Rutgers Cancer Institute of New Jersey’s Community Cancer Action Board and the Center for Cancer Health Equity’s Office of Community Outreach and Engagement together launched a Citizen Scientist Program, a unique opportunity that enables scientists and members of the public to unite towards a common goal — to make advancements in cancer research and reduce cancer disparities.
Through the program, community members without scientific backgrounds learn how they can contribute to the cancer research process and ensure that basic laboratory, clinical and population research conducted by Rutgers Cancer Institute is reflective of the needs of the communities it serves. Participants pace through seven weeks of video modules focused on ethics, the research process, research designs, cultural competency, and big data – topics which they then have an opportunity to discuss with Rutgers Cancer Institute experts.
“The COVID-19 pandemic and vaccine development has brought to light how important it is for our communities to understand and trust medical research,” notes Rita Musanti, PhD, APN-BC, assistant director for Community Outreach and Engagement at Rutgers Cancer Institute. “Citizen scientists bridge the gap between medical research and communities, helping researchers focus on community-identified needs while helping other community members make informed decisions about participating in medical research and in the care that they choose for their families.”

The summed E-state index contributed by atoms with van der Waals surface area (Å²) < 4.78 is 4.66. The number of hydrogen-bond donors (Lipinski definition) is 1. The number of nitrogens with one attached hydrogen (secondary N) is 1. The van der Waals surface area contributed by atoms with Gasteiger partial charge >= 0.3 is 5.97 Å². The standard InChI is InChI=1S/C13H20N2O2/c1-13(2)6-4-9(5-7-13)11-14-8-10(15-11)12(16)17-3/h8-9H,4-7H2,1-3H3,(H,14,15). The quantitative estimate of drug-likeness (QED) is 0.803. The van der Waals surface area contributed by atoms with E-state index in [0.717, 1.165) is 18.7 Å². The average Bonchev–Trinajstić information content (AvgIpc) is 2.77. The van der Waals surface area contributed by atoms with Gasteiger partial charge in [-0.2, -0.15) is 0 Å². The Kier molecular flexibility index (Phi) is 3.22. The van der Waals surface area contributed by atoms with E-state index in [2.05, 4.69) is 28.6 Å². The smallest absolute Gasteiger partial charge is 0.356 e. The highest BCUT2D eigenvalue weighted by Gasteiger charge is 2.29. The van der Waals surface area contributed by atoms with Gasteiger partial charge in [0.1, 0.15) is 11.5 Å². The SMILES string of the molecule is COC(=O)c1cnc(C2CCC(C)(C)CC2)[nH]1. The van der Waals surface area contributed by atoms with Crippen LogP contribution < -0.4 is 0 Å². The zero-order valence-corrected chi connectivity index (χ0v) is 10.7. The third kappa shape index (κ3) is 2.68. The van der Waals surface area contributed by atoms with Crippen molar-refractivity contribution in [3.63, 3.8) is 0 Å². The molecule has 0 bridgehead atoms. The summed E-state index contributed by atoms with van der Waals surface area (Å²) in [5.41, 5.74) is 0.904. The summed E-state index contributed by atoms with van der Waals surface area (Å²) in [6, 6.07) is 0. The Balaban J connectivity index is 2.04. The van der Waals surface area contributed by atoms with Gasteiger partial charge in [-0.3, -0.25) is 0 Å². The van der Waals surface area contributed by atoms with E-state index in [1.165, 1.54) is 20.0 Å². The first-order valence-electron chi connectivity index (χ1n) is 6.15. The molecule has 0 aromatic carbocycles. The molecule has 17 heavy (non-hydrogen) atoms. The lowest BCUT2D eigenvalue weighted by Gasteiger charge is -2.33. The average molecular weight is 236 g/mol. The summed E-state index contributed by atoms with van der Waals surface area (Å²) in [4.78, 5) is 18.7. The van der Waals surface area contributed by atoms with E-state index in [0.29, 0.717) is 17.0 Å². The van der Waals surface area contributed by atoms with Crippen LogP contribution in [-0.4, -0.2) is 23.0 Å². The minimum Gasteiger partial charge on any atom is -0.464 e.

“Citizen Scientists offer new perspectives as well as a connection to the community, which is essential in ensuring that the voices and needs of the community are being represented as research studies are designed, implemented evaluated, and disseminated”. Their involvement enables social change and empowers communities adds Anita Kinney, PhD, RN, associate director for Population Science and Community Outreach at Rutgers Cancer Institute; and professor and director of the Center for Cancer Health Equity at Rutgers School of Public Health. “The work of individuals who complete the program will help to improve cancer health outcomes for generations to come.”
Harold Garcia, a graduate of the inaugural class, shares, “The citizen science course was very meaningful and helped me gain a new perspective and changed my view of clinical research.”
As certified citizen scientists, these individuals serve as active members of the Rutgers Cancer Institute scientific review board, review proposals for cancer health equity research, are members of research advisory committees and participate in Rutgers Cancer Institute catchment area research meetings and committees. Since its inception, the program has seen 11 graduates.
To learn more about the Citizen Scientist Program, contact email@example.com.